By Leo Babauta

It sounds like many of you are doing great with your habits this month, which means you’re learning and practicing the skills.

Others are struggling, which is fine … just take note of the skills we’re learning and practice them starting now, or next month if necessary.

Let’s dig into some of your questions about your habits so far …

Q: I would like to double my time to 10 mins next. It goes quickly and I feel ready for it. If I find I’m procrastinating with it I would cut back to 6 or 7 mins … do you recommend going for 10 or starting with smaller increments?

Leo: Smaller increments, definitely. Always increase less than you think you can do. If you think you can go from 5 minutes to 10, just do 7. Make it exceedingly easy on yourself, because the most important thing is consistency, not doing it for longer.

Q: How can I be mindful at doing my habit when I feel stressed and as if there isn’t time?

Leo: This is a good problem to be aware of! We often feel this way, and it stops us from forming good habits, because we want to rush to other things. Just do the habit for one minute — you have one minute! And do it mindfully during that one minute. Be mindful of your urge to rush to other things.

Q: If the habit is part of your morning routine, what to do when you’re in a hurry and are tempted to skip it?

Leo: See the above answer — just do one minute, and do it mindfully, and watch your urges and anxiety mindfully. This is a very important practice.

Q: Having followed your tips through the weeks, I have now started to plan in advance more in order to achieve the habit. I am thinking that there will always be the odd time when I may not be able to achieve my habit, and as long as the number of times is very low, this will be ok. Is this ok?

Leo: Yes, of course … you don’t need to be perfect with the habit. Just one clarification, in case you’re trying to do the habit at various times during the day: always do the habit at the same time, after the same trigger. For example, right after your morning shower, or right when you wake up. Don’t plan ahead to find the time … do it consistently after the same trigger, so that it becomes automatic and doesn’t need planning after awhile.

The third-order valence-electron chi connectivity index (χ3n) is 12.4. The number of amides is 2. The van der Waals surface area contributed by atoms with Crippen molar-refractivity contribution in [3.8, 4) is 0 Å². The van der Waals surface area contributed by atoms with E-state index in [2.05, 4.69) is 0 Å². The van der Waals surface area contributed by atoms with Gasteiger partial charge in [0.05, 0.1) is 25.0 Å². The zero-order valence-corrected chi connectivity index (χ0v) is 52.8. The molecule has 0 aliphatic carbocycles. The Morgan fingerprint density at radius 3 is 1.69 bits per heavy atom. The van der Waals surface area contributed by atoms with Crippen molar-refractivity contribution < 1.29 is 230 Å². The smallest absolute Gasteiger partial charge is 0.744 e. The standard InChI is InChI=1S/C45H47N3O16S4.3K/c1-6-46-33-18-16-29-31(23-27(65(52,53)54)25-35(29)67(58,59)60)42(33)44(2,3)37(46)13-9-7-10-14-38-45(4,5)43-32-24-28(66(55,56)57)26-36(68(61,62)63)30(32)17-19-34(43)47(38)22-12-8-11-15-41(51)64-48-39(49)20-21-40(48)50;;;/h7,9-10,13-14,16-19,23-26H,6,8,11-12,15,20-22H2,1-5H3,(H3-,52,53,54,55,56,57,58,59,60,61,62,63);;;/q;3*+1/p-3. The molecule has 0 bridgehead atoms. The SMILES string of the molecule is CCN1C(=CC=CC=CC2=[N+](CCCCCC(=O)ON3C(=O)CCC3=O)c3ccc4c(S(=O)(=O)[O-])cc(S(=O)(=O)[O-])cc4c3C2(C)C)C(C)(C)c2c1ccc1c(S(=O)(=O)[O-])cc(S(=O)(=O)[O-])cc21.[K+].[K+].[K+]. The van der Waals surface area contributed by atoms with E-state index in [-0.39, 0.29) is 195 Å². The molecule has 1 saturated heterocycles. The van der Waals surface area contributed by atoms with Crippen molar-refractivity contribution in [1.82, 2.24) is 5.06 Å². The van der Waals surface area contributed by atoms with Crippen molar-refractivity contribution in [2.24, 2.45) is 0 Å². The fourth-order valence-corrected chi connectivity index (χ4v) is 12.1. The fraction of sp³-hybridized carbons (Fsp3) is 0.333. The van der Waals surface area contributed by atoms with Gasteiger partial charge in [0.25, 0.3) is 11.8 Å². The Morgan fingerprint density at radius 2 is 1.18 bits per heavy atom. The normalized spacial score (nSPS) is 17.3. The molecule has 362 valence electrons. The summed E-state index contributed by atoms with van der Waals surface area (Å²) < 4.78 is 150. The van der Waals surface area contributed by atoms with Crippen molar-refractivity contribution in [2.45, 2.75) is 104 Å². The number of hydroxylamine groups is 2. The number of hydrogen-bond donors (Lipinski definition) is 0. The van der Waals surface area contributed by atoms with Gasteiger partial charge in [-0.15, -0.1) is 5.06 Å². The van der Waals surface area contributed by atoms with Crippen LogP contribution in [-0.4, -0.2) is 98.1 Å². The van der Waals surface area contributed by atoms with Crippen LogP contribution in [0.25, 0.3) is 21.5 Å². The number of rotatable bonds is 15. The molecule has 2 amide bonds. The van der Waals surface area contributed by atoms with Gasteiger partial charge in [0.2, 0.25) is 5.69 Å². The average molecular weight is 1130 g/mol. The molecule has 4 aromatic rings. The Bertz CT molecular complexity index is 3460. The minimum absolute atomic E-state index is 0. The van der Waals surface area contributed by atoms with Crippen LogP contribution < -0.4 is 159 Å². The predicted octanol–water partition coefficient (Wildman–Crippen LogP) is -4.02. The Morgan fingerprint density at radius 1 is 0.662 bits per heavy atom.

Q: I still struggle with the negativity surrounding missing a day. It “should be” so simple…

Leo: It’s great that you’re aware of this! That tells me that you have more awareness than most. Celebrate that success! Now that you’re aware of the negativity, and the “should be” that you’ve idealized … just watch this non-judgmentally. It’s OK to have these negative feelings, and to have an ideal … but also let them pass on, because negative feelings always pass after awhile. Then do the habit anyway. Let the ideal float away too, and don’t hold too tightly to it. Things aren’t always simple.

Q: Can you talk some more about boredom please. I am often paralyzed by boredom. I try to take on new challenges (online courses, projects in the garden or crafts), and I enjoy doing these things, but the boredom is always there in the background, I’m not really committed. Even when I’m talking to friends, family or colleagues I’m often feeling bored. Even the Sea Change forums seem boring sometimes! And I feel guilty for feeling that way.

Leo: OK, first, no need to feel guilty — your feelings are perfectly fine (even the feelings of guilt, actually). It’s OK to have feelings of boredom. This is a good thing to work with. Try this practice: when you’re bored with something, perhaps you’re assuming you already know what you need to know about it, and your mind wants to move on … but instead, ask yourself to stick with the activity. Look more closely. Be curious. Examine your assumptions, and try to see things as they are. What can you notice that you hadn’t noticed before? What can you learn? What can you appreciate and be grateful for? See this as your mindfulness practice. I’ll tell you this from experience: there is more to any experience than we can possibly know. The closer you look, the more you try to really pay attention and notice things … the more you’ll discover and learn. Talking to any person is the same way: if you’re curious about them, you can learn a lot about that person, and about humans in general, by asking questions.